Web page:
Most nationalities don't need a visa, and entry and exit is easy if you follow the rules.
Customs checks are pretty lax; while police and customs officers are entitled to search you at any time, especially in border areas, they rarely do. Even searches at the airport tend to be perfunctory, though you have to submit your luggage to an x-ray upon entering and exiting Honduras. The exception is if something about your appearance or demeanor suggests to the officer you may be carrying drugs.
Beyond drugs, travelers are not allowed to remove any ancient artifact or endangered animal or plant, whether live or a product made from these. It’s smart to keep receipts for any item you buy, and especially for anything that might be confused for being a restricted product, such as an especially good Maya replica.
Most travelers do not require visas to enter Honduras, and simply receive 90-day tourist cards on arrival.
Citizens of the EU, Australia, Canada, Japan, New Zealand and the USA normally receive free, 90-day tourist cards when entering the country. This also applies to nationals of the countries signed up to the CA-4 border agreement – Guatemala, Nicaragua, Honduras and El Salvador.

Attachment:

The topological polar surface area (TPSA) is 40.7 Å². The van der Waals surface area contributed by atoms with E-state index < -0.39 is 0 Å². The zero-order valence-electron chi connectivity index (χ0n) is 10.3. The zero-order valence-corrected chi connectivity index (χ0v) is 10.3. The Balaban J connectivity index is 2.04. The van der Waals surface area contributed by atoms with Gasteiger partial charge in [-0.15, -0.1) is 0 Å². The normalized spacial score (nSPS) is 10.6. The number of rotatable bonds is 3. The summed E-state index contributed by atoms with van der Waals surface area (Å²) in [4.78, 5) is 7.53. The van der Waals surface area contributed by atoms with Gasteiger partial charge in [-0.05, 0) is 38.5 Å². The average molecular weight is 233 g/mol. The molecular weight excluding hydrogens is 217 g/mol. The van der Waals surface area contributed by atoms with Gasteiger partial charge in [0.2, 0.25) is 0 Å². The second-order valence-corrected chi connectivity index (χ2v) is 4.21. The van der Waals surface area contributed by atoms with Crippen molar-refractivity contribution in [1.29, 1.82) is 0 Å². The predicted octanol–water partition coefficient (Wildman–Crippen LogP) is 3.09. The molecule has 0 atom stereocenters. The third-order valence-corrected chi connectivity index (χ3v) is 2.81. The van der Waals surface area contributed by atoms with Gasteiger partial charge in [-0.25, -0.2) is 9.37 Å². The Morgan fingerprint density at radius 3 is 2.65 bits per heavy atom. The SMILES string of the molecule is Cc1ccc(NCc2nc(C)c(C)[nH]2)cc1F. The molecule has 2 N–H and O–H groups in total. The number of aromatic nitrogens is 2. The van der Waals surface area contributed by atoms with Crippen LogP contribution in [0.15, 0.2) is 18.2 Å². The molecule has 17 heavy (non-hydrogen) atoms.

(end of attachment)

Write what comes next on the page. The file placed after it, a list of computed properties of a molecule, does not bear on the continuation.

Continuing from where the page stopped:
Other nationalities, including most Asian and African countries, have to apply for a visa in advance from a Honduran embassy, and pay a fee of US$30.
Once inside Honduras you can apply for a one-time 30-day extension (US$20) at the main immigration office in Tegucigalpa (travelers have reported problems gaining extensions in other offices). Or just take a trip outside the CA-4 border agreement area (Belize and Costa Rica are nearest) for at least three days, then get a new 90-day visa upon re-entering Honduras.